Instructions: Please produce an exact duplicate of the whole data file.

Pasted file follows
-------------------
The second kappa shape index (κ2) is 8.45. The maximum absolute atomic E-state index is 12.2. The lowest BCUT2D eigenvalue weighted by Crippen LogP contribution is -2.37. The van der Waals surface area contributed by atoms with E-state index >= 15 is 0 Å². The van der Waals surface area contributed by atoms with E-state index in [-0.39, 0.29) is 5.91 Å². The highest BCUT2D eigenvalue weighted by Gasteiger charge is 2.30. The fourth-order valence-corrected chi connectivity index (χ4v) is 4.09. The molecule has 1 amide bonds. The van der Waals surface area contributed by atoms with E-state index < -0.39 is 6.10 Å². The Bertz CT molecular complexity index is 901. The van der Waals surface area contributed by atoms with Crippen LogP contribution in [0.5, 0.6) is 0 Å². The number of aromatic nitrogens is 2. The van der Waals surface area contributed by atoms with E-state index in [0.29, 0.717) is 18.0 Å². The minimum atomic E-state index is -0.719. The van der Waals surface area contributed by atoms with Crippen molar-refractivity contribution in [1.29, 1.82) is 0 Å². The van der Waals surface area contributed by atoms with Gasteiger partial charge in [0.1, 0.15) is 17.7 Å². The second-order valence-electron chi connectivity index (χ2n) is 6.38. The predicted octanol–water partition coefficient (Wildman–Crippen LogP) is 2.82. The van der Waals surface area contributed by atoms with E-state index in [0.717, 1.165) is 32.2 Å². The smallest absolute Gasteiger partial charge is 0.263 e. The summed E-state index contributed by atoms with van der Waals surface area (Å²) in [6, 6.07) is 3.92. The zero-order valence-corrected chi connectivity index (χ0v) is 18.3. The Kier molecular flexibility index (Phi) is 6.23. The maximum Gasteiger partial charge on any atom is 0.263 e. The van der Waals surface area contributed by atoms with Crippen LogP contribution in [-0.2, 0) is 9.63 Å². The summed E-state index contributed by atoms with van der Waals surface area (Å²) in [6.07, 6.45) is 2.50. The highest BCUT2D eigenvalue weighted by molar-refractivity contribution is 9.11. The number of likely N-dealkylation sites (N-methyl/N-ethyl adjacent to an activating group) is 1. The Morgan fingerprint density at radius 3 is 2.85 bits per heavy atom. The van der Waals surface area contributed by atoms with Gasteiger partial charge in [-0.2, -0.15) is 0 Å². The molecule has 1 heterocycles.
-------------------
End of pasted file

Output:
The second kappa shape index (κ2) is 8.45. The maximum absolute atomic E-state index is 12.2. The lowest BCUT2D eigenvalue weighted by Crippen LogP contribution is -2.37. The van der Waals surface area contributed by atoms with E-state index >= 15 is 0 Å². The van der Waals surface area contributed by atoms with E-state index in [-0.39, 0.29) is 5.91 Å². The highest BCUT2D eigenvalue weighted by Gasteiger charge is 2.30. The fourth-order valence-corrected chi connectivity index (χ4v) is 4.09. The molecule has 1 amide bonds. The van der Waals surface area contributed by atoms with E-state index < -0.39 is 6.10 Å². The Bertz CT molecular complexity index is 901. The van der Waals surface area contributed by atoms with Crippen LogP contribution in [0.5, 0.6) is 0 Å². The number of aromatic nitrogens is 2. The van der Waals surface area contributed by atoms with E-state index in [0.29, 0.717) is 18.0 Å². The minimum atomic E-state index is -0.719. The van der Waals surface area contributed by atoms with Crippen molar-refractivity contribution in [1.29, 1.82) is 0 Å². The van der Waals surface area contributed by atoms with Gasteiger partial charge in [0.1, 0.15) is 17.7 Å². The second-order valence-electron chi connectivity index (χ2n) is 6.38. The predicted octanol–water partition coefficient (Wildman–Crippen LogP) is 2.82. The van der Waals surface area contributed by atoms with E-state index in [0.717, 1.165) is 32.2 Å². The smallest absolute Gasteiger partial charge is 0.263 e. The summed E-state index contributed by atoms with van der Waals surface area (Å²) in [6, 6.07) is 3.92. The zero-order valence-corrected chi connectivity index (χ0v) is 18.3. The Kier molecular flexibility index (Phi) is 6.23. The maximum Gasteiger partial charge on any atom is 0.263 e. The van der Waals surface area contributed by atoms with Crippen LogP contribution in [-0.2, 0) is 9.63 Å². The summed E-state index contributed by atoms with van der Waals surface area (Å²) in [6.07, 6.45) is 2.50. The highest BCUT2D eigenvalue weighted by molar-refractivity contribution is 9.11. The number of likely N-dealkylation sites (N-methyl/N-ethyl adjacent to an activating group) is 1. The Morgan fingerprint density at radius 3 is 2.85 bits per heavy atom. The van der Waals surface area contributed by atoms with Gasteiger partial charge in [-0.2, -0.15) is 0 Å². The molecule has 1 heterocycles.